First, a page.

TLDR: It does not matter what part of speech which you or anybody else calls how; it only matters what it does. How is a wh-question word, which are in a category of their own. They can be called into service to fulfil many different gramatical roles. Asking after the condition of a noun demands some sort of noun modifier (or actual substantive) in response, which is typically an adjective — just like here.
The way to determine the part of speech played by any word in a phrase or sentence is not by looking it up in a dictionary, but rather by examining the job which that word is doing in the actual sample being scrutinized.
So for example, we have all these different uses of how:
- I don’t care about the hows or the whys; I just care about the results.
- How so sir, did she change her determination?
(Shakespeare, 1592, Merry Wives of Windsor; ɪɪɪ. v. 69)
- And so drew Argo up, with hale and how, On the grass.
(William Morris, 1867, Jason and the Argonauts, x. 587)
- I couldn’t figure out how to open the contraption for the life of me.
- Bob Cratchit told them how he had a situation in his eye for Master Peter.
(Charles Dickens, 1884, A Christmas Carol, iii)
- Do you know any good how-to books on crochet?
- Coming upon the Lone Ranger with his back turned, Tonto startled him with the traditional Sioux greeting, “How, Kemosabe.”
- What need ye hech and how, ladies? What need ye how for me?
(Mary Hamilton, 1889, in Child Ballads)
- To the top of Great How did it please them to climb.
(William Wordsworth, 1800, Rural Architecture, 4)
- Her acceptance of your apology depends on how you present it.
- How silly!
- How the hell did you ever do that?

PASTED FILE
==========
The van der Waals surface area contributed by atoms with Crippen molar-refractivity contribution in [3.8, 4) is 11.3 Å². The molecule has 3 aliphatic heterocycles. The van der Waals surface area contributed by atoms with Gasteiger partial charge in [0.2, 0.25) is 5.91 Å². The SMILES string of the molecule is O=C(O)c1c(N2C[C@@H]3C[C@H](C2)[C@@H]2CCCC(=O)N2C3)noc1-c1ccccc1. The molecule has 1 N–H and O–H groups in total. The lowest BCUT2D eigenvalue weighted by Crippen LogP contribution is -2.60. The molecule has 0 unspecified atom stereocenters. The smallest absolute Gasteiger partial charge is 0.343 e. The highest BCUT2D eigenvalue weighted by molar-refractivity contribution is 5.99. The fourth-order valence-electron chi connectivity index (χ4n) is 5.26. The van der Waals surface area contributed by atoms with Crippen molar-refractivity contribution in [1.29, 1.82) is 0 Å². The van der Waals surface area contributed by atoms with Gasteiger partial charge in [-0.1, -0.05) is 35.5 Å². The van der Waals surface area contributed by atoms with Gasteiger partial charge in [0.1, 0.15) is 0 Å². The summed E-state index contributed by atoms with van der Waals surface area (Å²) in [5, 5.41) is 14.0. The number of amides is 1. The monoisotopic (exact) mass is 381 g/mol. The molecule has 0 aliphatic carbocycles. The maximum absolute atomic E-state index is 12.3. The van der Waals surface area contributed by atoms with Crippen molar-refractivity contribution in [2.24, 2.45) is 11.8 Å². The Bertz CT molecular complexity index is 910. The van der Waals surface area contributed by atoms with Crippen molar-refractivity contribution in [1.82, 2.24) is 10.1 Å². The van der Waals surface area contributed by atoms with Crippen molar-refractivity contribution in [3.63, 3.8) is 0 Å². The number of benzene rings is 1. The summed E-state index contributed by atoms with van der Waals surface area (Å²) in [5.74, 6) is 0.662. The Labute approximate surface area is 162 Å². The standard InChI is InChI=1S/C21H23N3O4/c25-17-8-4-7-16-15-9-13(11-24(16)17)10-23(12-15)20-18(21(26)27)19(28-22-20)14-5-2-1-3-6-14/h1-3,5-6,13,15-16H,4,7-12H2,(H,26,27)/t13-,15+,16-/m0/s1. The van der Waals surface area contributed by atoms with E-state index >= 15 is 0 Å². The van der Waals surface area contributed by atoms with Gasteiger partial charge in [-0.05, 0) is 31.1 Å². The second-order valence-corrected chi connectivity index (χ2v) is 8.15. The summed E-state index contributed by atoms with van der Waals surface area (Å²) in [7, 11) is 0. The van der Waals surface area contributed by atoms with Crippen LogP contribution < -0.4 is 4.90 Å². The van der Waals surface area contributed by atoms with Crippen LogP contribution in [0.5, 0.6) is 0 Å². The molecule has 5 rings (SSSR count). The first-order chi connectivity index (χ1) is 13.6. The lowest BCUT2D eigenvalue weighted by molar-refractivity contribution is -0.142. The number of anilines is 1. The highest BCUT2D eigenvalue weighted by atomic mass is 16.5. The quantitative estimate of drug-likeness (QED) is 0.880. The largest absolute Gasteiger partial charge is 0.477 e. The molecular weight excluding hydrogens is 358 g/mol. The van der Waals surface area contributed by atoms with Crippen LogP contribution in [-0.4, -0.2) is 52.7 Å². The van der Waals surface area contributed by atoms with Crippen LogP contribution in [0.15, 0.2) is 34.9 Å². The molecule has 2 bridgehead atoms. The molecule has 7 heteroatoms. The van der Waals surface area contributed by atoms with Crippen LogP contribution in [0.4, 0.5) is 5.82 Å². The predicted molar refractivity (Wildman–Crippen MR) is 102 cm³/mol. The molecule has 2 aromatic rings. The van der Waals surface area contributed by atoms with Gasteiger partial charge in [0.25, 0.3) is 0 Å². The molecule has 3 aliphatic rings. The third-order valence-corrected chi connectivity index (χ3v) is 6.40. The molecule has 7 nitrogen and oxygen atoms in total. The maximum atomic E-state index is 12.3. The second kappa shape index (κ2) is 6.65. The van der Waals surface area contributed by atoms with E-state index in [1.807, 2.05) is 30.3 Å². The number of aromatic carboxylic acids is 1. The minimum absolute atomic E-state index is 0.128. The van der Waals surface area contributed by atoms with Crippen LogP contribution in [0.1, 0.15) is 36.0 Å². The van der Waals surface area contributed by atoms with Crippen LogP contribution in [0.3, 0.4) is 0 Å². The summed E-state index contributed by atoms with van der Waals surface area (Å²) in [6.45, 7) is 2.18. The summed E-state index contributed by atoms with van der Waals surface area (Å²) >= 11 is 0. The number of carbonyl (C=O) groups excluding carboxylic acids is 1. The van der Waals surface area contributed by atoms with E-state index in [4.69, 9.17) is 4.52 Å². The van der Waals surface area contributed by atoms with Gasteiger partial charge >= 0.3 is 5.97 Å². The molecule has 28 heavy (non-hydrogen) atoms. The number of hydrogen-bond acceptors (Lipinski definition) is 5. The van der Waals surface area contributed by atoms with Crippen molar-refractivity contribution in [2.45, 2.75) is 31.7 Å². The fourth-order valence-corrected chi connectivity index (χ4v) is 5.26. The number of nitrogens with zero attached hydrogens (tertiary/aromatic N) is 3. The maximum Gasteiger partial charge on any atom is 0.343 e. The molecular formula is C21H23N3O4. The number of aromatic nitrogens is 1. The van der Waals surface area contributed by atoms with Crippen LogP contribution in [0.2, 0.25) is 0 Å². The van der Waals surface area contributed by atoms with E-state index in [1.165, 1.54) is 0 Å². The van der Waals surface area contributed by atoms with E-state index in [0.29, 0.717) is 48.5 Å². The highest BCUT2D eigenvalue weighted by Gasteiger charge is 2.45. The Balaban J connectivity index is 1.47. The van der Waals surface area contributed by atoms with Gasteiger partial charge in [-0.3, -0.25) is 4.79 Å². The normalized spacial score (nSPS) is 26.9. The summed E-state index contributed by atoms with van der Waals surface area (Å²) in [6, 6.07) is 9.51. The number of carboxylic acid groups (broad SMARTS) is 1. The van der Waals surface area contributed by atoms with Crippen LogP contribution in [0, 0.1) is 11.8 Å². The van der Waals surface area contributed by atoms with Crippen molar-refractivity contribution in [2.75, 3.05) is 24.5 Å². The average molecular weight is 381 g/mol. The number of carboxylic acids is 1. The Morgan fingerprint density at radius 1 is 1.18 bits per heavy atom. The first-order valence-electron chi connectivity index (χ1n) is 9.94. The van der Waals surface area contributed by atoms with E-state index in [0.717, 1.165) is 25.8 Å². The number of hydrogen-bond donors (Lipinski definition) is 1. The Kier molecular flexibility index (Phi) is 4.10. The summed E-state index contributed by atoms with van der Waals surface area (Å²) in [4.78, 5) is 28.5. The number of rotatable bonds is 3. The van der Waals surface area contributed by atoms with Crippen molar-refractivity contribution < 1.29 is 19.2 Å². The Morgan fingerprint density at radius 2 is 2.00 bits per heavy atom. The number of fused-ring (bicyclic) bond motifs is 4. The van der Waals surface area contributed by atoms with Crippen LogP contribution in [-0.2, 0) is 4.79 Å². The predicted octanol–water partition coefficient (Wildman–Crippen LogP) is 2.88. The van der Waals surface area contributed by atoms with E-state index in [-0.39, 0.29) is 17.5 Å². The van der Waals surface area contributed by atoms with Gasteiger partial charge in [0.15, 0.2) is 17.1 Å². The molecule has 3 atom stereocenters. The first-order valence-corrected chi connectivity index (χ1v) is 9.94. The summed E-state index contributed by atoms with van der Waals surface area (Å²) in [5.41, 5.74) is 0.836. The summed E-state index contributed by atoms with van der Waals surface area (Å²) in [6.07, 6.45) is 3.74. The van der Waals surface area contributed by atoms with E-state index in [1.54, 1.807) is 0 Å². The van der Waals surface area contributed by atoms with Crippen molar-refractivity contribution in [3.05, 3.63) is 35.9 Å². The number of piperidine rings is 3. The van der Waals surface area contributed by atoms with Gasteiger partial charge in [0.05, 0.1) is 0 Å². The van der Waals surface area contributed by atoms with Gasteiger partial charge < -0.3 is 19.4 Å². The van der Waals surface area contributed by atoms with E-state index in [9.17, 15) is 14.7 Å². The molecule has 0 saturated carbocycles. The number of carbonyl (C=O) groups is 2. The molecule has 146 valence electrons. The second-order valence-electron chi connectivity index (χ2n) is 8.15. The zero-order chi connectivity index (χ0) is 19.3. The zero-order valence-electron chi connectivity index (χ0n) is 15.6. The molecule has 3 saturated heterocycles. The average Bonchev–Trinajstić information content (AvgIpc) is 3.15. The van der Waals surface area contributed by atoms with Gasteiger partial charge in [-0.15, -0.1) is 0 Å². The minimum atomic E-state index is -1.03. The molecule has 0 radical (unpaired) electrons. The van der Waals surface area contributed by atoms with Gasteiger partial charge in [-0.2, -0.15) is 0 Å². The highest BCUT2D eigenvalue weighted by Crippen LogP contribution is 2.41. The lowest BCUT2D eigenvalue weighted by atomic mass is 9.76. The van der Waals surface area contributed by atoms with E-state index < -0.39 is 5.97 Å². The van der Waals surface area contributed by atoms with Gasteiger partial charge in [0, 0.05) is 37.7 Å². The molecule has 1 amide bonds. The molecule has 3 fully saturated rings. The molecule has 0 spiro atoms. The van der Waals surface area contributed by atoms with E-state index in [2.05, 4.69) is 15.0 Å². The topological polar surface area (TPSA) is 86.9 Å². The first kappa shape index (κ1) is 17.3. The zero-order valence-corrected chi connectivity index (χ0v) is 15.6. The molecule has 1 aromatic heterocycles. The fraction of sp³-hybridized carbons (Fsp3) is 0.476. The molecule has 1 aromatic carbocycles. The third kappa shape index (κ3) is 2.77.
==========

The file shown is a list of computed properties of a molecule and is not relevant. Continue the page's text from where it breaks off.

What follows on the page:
- How about a picnic in the park today?
- How did the story turn out?
- How many sugar packets would you like?
- I put my whole back into it, and how!
- How now, Malvolio?
(Shakespeare, 1601, Twelfth Night, ɪɪɪ. iv. 16)
- ‘Will you join us in a little conspiracy?’
‘How do you mean conspiracy, young man?’
(Thackeray, 1849, Pendennis, lxxiv)
- How is little Johnny coming along in his studies?
- How does that that song go?
- How do you feel?
- How are those tomatoes?
- How was show last night?
(Several examples omitted for brevity.)
As you see above, even when used as a wh-question word at the start of a question, how can fulfil many different roles.
When an interrogative sentence of the inverted form Wh-V-S? gets flipped around into normal word order and the wh-word replaced by something discrete, so S-V-X, that X is not always an adverb or adverbial phrase. It can be an adjective:
- I feel strong and healthy.
- These tomatoes are tasty.
- Last night’s show was boring.
When that happens, it is because the original how was not asking an adverbial question like “by what means”.
Rather, it was asking about the condition or state of the subject. That’s why those answers are all adjectives: the verbs are copulae and so the predicate complement is adjectival not adverbial.
If this makes you classify how as an “adjective” here, then so be it. It does not matter.
You really should not get so hung up on parts of speech, particularly those from that or this dictionary. They are nothing but arbitrary assignments that vary widely according to the purpose of whoever is making them. They serve little real purpose — and here, I believe, none at all.
It does not matter what you or anybody else calls how; it only matters what it does.